For the purposes of article we'll just use 'Examine' when talking about all of this search awesomeness. However if you need to google some things about the syntax used, the Lucene syntax is language agnostic.

Examine pieces and parts

Out of the box, Examine is configured with an internal and external searcher and those are paired respectively with an internal and external indexer. The searchers search the indexes. The indexes are built (or rebuilt) based on different events. On the first load of Umbraco, if either the internal or external index doesn't exist, an asynchronous worker builds them as files located in your local '~/App_Data/TEMP/ExamineIndexes' folder. Having personally worked only with SQL before I learned about Examine, it kind of shocked me that Umbraco searches happen this way. Every time a node is saved or published, these indexes need updated. Rather than rebuild the whole shebang, the indexes are updated with only the changed node data.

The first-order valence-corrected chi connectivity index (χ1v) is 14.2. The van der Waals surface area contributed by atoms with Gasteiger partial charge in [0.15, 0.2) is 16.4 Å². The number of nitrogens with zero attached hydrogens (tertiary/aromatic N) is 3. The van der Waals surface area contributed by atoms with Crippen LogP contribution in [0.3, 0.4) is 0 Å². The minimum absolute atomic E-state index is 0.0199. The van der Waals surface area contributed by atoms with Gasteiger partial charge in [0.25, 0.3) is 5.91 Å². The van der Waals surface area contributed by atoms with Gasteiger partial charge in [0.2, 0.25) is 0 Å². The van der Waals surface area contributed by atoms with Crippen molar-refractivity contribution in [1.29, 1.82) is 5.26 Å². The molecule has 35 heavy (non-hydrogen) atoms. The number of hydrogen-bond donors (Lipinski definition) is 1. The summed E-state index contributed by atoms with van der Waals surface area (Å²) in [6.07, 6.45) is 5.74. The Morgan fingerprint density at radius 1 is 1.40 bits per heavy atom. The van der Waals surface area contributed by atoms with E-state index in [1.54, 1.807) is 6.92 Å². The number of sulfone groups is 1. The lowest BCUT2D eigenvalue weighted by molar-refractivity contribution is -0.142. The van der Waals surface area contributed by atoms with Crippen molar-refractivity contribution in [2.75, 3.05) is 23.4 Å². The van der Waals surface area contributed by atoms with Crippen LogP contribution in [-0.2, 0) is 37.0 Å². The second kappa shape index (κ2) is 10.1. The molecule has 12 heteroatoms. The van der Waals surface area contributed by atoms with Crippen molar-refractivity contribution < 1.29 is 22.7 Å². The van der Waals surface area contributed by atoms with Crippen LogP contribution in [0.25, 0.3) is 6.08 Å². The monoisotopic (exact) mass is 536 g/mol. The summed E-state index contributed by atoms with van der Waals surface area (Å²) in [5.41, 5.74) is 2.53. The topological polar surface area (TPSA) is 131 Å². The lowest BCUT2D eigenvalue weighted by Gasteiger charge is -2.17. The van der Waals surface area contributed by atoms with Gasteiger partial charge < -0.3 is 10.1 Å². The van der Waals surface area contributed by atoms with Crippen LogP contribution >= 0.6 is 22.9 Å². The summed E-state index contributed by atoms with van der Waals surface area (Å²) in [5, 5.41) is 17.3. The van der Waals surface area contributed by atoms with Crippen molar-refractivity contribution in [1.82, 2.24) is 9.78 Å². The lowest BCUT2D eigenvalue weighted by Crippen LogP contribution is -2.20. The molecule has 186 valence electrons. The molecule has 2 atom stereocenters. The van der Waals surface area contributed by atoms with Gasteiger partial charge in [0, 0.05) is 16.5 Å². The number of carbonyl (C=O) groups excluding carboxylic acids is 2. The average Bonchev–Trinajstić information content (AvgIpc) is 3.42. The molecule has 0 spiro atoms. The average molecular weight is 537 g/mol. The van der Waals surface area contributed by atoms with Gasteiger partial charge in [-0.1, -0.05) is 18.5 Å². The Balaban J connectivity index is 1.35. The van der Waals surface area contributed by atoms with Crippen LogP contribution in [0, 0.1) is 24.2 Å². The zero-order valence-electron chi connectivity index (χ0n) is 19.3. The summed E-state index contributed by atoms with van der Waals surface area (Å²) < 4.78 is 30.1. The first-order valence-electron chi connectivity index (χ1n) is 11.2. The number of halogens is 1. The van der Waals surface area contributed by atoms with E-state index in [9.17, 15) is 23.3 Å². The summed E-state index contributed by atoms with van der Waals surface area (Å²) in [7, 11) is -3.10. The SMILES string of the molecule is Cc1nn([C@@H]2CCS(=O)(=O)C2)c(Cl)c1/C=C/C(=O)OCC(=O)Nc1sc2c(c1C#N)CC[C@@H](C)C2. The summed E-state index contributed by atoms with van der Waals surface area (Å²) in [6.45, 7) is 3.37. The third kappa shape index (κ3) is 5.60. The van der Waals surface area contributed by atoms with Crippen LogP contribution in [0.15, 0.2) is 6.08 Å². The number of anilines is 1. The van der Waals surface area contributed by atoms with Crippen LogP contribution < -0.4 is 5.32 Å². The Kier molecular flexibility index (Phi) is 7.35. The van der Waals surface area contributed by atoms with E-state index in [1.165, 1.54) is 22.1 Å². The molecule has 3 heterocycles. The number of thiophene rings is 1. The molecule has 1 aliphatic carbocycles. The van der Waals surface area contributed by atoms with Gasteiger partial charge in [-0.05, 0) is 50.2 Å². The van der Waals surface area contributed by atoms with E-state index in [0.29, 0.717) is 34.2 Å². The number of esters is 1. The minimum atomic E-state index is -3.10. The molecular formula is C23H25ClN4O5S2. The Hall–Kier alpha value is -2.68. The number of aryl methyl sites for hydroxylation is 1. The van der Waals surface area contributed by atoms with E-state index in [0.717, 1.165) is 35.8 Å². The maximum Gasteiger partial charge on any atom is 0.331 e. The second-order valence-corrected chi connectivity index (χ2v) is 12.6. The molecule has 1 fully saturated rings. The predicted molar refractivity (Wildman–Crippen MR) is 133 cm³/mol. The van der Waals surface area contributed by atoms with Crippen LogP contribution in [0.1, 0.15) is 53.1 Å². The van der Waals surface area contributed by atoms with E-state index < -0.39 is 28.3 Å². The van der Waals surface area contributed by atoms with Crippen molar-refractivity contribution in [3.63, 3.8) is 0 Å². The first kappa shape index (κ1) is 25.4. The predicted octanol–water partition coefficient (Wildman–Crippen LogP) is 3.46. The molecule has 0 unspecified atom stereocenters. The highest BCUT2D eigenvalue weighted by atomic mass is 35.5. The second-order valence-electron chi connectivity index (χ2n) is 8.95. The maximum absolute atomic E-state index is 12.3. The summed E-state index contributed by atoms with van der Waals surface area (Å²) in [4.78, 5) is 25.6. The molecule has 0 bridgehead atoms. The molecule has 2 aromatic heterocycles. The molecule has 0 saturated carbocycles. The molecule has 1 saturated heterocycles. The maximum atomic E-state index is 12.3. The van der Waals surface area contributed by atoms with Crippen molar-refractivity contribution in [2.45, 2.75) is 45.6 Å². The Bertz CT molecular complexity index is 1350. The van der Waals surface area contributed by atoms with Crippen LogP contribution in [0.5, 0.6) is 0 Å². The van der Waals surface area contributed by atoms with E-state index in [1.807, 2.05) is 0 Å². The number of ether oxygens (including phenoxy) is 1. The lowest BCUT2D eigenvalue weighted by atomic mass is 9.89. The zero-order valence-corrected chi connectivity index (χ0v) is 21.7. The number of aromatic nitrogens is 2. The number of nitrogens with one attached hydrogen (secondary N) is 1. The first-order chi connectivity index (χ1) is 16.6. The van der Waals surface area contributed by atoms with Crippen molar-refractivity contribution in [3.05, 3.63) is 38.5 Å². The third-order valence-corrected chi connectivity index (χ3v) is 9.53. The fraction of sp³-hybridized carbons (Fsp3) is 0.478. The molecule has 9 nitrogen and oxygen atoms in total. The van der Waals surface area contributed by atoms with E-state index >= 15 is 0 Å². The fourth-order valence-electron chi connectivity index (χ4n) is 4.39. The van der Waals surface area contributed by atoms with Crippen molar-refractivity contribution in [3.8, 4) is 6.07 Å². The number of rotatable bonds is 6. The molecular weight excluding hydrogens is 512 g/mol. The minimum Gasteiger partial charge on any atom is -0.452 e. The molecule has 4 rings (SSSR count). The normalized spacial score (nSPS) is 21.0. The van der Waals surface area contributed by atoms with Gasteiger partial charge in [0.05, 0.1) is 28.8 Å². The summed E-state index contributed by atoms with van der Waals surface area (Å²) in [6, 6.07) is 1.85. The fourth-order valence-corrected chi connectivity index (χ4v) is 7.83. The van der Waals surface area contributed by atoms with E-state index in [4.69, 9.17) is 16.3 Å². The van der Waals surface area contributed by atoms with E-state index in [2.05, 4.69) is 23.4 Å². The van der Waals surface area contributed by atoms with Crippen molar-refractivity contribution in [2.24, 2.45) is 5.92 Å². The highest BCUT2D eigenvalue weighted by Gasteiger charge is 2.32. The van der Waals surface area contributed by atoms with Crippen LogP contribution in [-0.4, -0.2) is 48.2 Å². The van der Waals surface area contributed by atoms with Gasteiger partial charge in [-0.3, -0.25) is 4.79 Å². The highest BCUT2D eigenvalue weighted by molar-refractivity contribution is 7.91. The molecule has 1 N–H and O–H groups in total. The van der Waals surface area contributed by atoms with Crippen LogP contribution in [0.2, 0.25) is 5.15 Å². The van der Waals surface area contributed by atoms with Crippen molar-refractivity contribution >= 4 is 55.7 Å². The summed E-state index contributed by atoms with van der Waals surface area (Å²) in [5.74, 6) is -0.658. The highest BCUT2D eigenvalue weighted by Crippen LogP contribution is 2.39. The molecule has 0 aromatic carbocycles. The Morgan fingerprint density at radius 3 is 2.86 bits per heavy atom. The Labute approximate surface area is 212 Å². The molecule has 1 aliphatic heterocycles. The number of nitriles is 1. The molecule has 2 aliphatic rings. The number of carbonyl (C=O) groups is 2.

If you go into the 'Developer' section of the backoffice, you'll be greeted with a tab that reads 'Examine Management'. Here you can rebuild an index on demand or visualize what is in a particular index. These tools will be helpful when testing out our custom search later.

One thing that I haven't yet distinguished, what is the difference between the internal and external index? The internal reflects saved content (in general) whilst the external represents published content (in general). When we build our custom search in a moment, we'll perform our searches off of the external. Check out the image below of the Examine Management dashboard: